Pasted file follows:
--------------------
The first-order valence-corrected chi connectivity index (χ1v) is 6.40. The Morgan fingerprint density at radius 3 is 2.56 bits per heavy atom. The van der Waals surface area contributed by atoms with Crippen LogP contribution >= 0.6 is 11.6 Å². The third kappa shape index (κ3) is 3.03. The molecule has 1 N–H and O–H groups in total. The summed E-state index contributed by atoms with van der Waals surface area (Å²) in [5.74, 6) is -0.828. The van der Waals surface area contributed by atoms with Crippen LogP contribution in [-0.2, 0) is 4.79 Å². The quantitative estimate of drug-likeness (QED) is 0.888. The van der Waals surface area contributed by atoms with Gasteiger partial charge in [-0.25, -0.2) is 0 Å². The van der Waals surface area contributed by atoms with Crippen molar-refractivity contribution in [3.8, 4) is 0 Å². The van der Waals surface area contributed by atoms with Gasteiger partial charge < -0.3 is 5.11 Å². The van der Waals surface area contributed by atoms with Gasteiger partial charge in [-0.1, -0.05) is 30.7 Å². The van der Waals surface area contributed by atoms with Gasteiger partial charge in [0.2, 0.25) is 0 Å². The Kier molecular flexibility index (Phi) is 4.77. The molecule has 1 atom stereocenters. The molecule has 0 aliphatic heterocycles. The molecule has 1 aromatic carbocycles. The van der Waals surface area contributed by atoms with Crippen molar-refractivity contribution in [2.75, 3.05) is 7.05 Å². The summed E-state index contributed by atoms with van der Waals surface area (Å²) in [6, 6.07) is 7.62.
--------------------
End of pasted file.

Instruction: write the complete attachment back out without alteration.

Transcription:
The first-order valence-corrected chi connectivity index (χ1v) is 6.40. The Morgan fingerprint density at radius 3 is 2.56 bits per heavy atom. The van der Waals surface area contributed by atoms with Crippen LogP contribution >= 0.6 is 11.6 Å². The third kappa shape index (κ3) is 3.03. The molecule has 1 N–H and O–H groups in total. The summed E-state index contributed by atoms with van der Waals surface area (Å²) in [5.74, 6) is -0.828. The van der Waals surface area contributed by atoms with Crippen LogP contribution in [-0.2, 0) is 4.79 Å². The quantitative estimate of drug-likeness (QED) is 0.888. The van der Waals surface area contributed by atoms with Gasteiger partial charge in [-0.25, -0.2) is 0 Å². The van der Waals surface area contributed by atoms with Crippen molar-refractivity contribution in [3.8, 4) is 0 Å². The van der Waals surface area contributed by atoms with Gasteiger partial charge < -0.3 is 5.11 Å². The van der Waals surface area contributed by atoms with Gasteiger partial charge in [-0.1, -0.05) is 30.7 Å². The van der Waals surface area contributed by atoms with Gasteiger partial charge in [0.2, 0.25) is 0 Å². The Kier molecular flexibility index (Phi) is 4.77. The molecule has 1 atom stereocenters. The molecule has 0 aliphatic heterocycles. The molecule has 1 aromatic carbocycles. The van der Waals surface area contributed by atoms with Crippen molar-refractivity contribution in [2.75, 3.05) is 7.05 Å². The summed E-state index contributed by atoms with van der Waals surface area (Å²) in [6, 6.07) is 7.62.